An Analytical Discussion of the Industry, Culture, Progress and Nature of Video Games.

June 2, 2006
"Dynamism and Gaming"
"Grant McCracken Should Play More Games"

First off, I’d like to offer my sincere condolences to Aaron, who blatantly had his idea robbed from him by those insidious thieves at Bio Ware. Aaron, are you feeling like the Alfred Russel Wallace of gaming?
Seriously though, I agree with you that the conversation system sounds inventive and much more interesting that the classic dialogue trees that were popular in adventure gaming. I’m excited because for the first time, there’s actually a reason for a hyper-attention to detail and eye animation. Usually, when developers offer features like animated mascots in Madden, or “real beads of sweat” on NBA players, I couldn’t care less. But Mass Effect, where facial expressions and reading emotion based on careful animation is key to gameplay, then I start to have hope for increased processing power being good for something more than keeping track of where I shot my name into a wall.

But the real purpose of my post today was to continue on something that I wrote last week: Creativity. Or, as Grant McCracken might call it in its more grand sense: Dynamism. For those of you not familiar with Grant McCracken, he’s an anthropology professor at University of Chicago and is concerned with contemporary consumer culture, design, and branding. He is also the author of a couple of books, one of which I read in school and largely consider it to be one of the most influential books I’ve read in anthropology. But most importantly in this arena, Grant McCracken has a blog.
I usually read Grant’s blog (yeah. we’re on a first name basis. he just doesn’t know it.) for an insight in consumer practices and corporate marketing strategies. He offers a space to comment, but most times I just click away when I’m done. Who am I to wax anthropological about consumer culture?
But on May 17th he wrote about video games. And he did so in a poor manner.
My comment starts now:
His article makes two arguments, which I will deal with in reverse.
1. The tools historically used in the development of video games (and, in his argument, animation and video production) have largely been the domain of a select few. Nowadays, however, there are more and more tools being developed that pull the curtain away from game design, giving the mass population the ability to create. And create unfettered without having to learn C++ (or, in the case of this website, html).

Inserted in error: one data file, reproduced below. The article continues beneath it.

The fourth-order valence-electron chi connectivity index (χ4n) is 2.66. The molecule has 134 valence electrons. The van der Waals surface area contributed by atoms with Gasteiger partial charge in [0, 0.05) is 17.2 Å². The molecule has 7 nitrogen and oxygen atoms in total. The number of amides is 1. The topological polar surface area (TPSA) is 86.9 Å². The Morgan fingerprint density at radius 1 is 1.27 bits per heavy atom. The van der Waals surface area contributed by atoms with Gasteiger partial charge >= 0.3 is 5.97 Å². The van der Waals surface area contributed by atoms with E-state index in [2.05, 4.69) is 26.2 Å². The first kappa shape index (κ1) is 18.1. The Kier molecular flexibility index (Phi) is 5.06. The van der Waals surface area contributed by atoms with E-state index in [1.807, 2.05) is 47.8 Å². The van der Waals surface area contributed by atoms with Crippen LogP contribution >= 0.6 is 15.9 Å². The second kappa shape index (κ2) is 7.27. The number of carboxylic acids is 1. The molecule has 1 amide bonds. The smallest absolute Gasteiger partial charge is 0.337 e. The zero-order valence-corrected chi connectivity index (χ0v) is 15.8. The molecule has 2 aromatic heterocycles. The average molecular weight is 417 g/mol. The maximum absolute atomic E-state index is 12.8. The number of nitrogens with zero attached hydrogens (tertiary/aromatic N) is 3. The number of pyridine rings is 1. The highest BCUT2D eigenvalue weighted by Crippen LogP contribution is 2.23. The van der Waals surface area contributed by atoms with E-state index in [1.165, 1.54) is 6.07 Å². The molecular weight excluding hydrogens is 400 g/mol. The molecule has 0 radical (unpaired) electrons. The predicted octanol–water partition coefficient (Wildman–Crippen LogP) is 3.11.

2. The select few that controlled the development tools of the past were, for lack of a better term, nerds. And when nerds are left to their own devices, they make what nerds want to make. Namely, ultra-macho heroes, butt-ugly monsters with tentacles and scales, buxom damsels in distress, and rocketships. Halo is his example. Now, with the ability for everyone to be creative – not just nerds – Grant believes that true artists will enter videogame design and improve the artistic qualities of gaming.

I would like to remind Grant that Halo (which he gives as an example of poor character and art design), and its sequels, are less than two years old. And they did, in fact, employ artists to design and create the worlds, heroes, and enemies. Sorry Grant, but the artists are there, and this is what they created. Not programmer nerds in their basement, but honest-to-god artists. I’m sorry that Grant doesn’t appreciate the hard work, but Microsoft artists clearly succeeded in creating a hero that embodied cool and an enemy to truly abhor. They wanted to make a game that pandered to the middle-schooler present in all males, and they succeeded. Is Halo representative of gaming as a whole? Of course not. Curiously, he cites Myst as being the only aesthetically pleasing game he can think of. A game that came out in 1993? So, if Dynamism is entering design as time moves on, then why is a game in 1993 a better demonstration than a game made in 2004?
I would suggest that Grant look at other video games before claiming that the whole industry is controlled by misogynistic nerds recreating the fantasies scrawled on the back of their 8th grade notebook. Look at games like Grim Fandango, N64-era Zelda, Ico, Shadow of Colossus, Final Fantasy (pick a good one), and Resident Evil and you must admit that an attention to aesthetics, does, in fact, exist in video games. Grant just happened to pick the one game that happens to look like a 13-year-old-who-subscribes-to-Soldier-of-Fortune-magazine’s wet dream: Halo. Looking at all of video gaming, Grant would see that, like art as a whole, there are good games, and there are nerdy games. Dynamism isn’t affecting aesthetics in gaming; the aesthetics have been there all along.

Then what is Dynamism doing? I’ll agree with Grant that it does exist, but what is being created from an opportunity for creative people to do what they want without having to deal with the minutiae of computer programming? Games like Indiana Jones and the Fountain of Youth, is one wonderful example of Dynamism at work. Inspired by the point-and-click adventure games of the mid-90s, and following the art direction and character design in Indiana Jones and the Fate of Atlantis, a small group of artistically gifted game enthusiasts have created a brand-new and excellent gaming experience. And it was built through simple Photoshop techniques and a program called Adventure Game Studio, which provides the architecture for the game development. Of course, the shell of AGS can only get you so far. Individual creative minds have to develop the story and do their own artwork.

And that is what Dynamism is going to accomplish: Not ridding the gaming realm of bad aesthetics (just look at other AGS examples), but give the rest of the world an opportunity to engage in the creation of aesthetics – be they based on a doodle of a gun or not.

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